Medical Specialties

At the Center for Neurosciences, we work together across specialties to provide the best, most comprehensive approach to treatment.

Chemotherapy Induced Hearing Loss (Ototoxicity)

Chemotherapy drugs such as cisplatin are commonly used to treat several types of cancer. While chemotherapy has saved many lives, an unfortunate side effect can be ototoxicity (toxicity to the inner ear). Ototoxicity often causes permanent sensorineural hearing loss and chronic dizziness. The hearing loss starts in the ultra-high frequencies (greater than 10000 Hz; above the range for speech perception), so it is not immediately obvious to the patient. As chemotherapy treatment continues, the hearing loss becomes more severe and affects a wider range of frequencies. Eventually, the speech range is affected and patients may require amplification with hearing aids after completing chemotherapy. Tinnitus, a brain generated phantom perception similar to an auditory hallucination, may also occur. Lastly, chemotherapy may also affect the portion of the inner ear that is responsible for processing balance information, creating symptoms of dizziness or vertigo (feeling that the world is moving when you are not).

While treating the cancer is of primary importance, it is also important to monitor hearing throughout treatment. Prior to starting chemotherapy, the following tests should be obtained: a baseline audiogram (hearing test) that includes the ultrahigh frequencies, Distortion Product Otoacoustic Emissions (to provide information about inner ear hair cell function) and possibly videonystagmography (to evaluate balance function). Follow-up hearing tests to monitor changes in hearing should be obtained at regular intervals during treatment at a schedule recommended by the audiologist. Additionally, consultation with a neurotologist (specialist of the inner ear), such as Dr. Jacob, is recommended if hearing is actively deteriorating during chemotherapy. Intratympanic steroid injections may be recommended to prevent further hearing loss or to try and recover function after a sudden hearing loss has been documented.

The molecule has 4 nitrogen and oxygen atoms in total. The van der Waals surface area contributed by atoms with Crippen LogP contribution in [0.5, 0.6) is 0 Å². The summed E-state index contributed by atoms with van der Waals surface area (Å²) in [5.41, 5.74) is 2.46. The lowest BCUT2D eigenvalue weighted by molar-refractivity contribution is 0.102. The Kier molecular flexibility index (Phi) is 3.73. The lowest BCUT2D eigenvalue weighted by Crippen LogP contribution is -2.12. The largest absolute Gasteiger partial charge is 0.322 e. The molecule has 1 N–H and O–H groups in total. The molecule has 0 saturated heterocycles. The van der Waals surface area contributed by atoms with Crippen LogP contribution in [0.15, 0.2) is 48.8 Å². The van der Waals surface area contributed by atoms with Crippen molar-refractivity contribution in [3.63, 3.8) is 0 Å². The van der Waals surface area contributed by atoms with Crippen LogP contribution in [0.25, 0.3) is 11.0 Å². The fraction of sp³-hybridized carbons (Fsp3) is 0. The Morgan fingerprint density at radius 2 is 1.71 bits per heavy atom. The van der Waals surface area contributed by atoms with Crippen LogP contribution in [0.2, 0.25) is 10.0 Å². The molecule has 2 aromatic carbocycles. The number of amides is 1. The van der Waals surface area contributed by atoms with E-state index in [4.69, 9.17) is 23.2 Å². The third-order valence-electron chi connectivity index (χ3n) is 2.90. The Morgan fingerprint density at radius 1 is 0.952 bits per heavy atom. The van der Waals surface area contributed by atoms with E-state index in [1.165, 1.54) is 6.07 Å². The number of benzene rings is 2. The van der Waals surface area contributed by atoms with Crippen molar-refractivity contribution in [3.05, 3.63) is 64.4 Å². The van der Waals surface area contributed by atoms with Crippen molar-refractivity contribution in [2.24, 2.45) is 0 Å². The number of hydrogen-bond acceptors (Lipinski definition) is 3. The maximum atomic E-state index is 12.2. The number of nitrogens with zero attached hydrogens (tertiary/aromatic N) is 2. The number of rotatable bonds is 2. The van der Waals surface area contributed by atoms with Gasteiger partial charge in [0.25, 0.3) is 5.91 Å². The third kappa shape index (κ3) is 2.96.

Why Choose Us

  • Dr. Abraham Jacob, Medical Director for Ear & Hearing (E&H) at the Center for Neurosciences (CNS), is fellowship trained in Otology, Neurotology, and Cranial Base Surgery. He is the first and most experienced Neurotologist in Tucson.
  • Dr. Jacob was a founding member of the University of Arizona (UA) Department of Otolaryngology prior to his departure and transition to CNS. At UA, he was Vice Chair of ENT and held the rank of full Professor with Tenure. He has an international reputation as an expert for treating ear diseases.
  • Dr. Jacob transitioned his practice to the Center for Neurosciences in early 2017 as he felt that the new environment helped him to optimize delivery of personalized ear and lateral skull base care for his patients.
  • Dr. Jacob has a specific research interest in the prevention, diagnosis, treatment and rehabilitation of chemotherapy induced hearing loss.